Let’s transplant that discussion to Yahoo. What if Yahoo simply kissed-off China? I am not a financial expert, I’m a spin doctor, so take all the following with a grain of salt. Yahoo would have to divest themselves completely of their stake in Alibaba, or announce their intentions to do so within the limits of their contractual obligations. Alibaba isn’t publicly traded, so this would mean finding a private equity buyer or buyers willing to spend probably less than what Yahoo paid to take the stake off their hands (they’d smell a distressed sale) . Alibaba already returned Yahoo’s capital to shareholders, so, although Mr. Ma may be the largest shareholder and, thus, the largest beneficiary of that distribution, Alibaba itself might not be able to buy the stake back unless they took on debt to do it. Yahoo’s ability to sell on their Alibaba stake might also be subject to the approval of Alibaba’s majority shareholders, which could complicate things. But an announcement of intent could be the first step.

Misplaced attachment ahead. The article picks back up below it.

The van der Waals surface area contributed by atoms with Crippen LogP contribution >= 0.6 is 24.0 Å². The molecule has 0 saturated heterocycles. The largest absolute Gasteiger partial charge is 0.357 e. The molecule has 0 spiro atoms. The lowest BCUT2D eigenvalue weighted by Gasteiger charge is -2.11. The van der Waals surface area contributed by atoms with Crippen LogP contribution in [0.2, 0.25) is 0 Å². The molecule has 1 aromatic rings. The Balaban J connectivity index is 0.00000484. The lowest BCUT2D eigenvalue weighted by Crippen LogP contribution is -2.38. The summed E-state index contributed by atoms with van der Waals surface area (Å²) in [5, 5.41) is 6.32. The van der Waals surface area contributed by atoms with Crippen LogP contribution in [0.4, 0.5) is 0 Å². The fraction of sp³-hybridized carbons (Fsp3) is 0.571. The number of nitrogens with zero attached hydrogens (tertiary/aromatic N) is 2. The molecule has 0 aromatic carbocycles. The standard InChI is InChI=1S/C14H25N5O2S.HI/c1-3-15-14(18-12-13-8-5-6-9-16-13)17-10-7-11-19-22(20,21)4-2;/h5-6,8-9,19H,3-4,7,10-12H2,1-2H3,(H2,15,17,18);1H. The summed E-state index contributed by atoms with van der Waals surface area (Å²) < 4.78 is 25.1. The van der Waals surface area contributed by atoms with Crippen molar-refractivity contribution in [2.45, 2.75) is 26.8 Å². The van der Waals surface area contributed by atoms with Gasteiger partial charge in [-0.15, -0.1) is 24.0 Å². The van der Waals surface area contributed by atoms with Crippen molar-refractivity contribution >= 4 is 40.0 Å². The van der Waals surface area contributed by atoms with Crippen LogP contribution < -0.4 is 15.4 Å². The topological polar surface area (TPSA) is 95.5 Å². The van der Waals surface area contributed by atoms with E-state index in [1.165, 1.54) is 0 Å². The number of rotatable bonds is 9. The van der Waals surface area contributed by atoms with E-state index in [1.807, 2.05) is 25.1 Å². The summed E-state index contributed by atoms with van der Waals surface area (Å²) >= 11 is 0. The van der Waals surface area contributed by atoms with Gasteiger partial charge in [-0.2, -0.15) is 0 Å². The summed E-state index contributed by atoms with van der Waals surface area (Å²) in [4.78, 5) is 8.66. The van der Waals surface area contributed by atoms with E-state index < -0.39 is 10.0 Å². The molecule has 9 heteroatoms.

Part of the deal would have to be that Alibaba drop the “Yahoo” brand name from the China portal. Since, despite its struggles in the China market, there is perceived value to the Yahoo name they would probably be able to wring some extra concessions from Yahoo. Forget for a moment that Yahoo essentially paid Alibaba to take over Yahoo China — that wouldn’t matter any more. Yes, Yahoo would pay to get in and pay to get out. That’s price of not seeing this coming. Yahoo would officially withdraw from China and close their China rep office, if they still have one. They would maintain Yahoo Hong Kong and a simplified Chinese site hosted offshore and carrying the full contents of Yahoo’s index. If the Chinese government chooses to block it, so be it.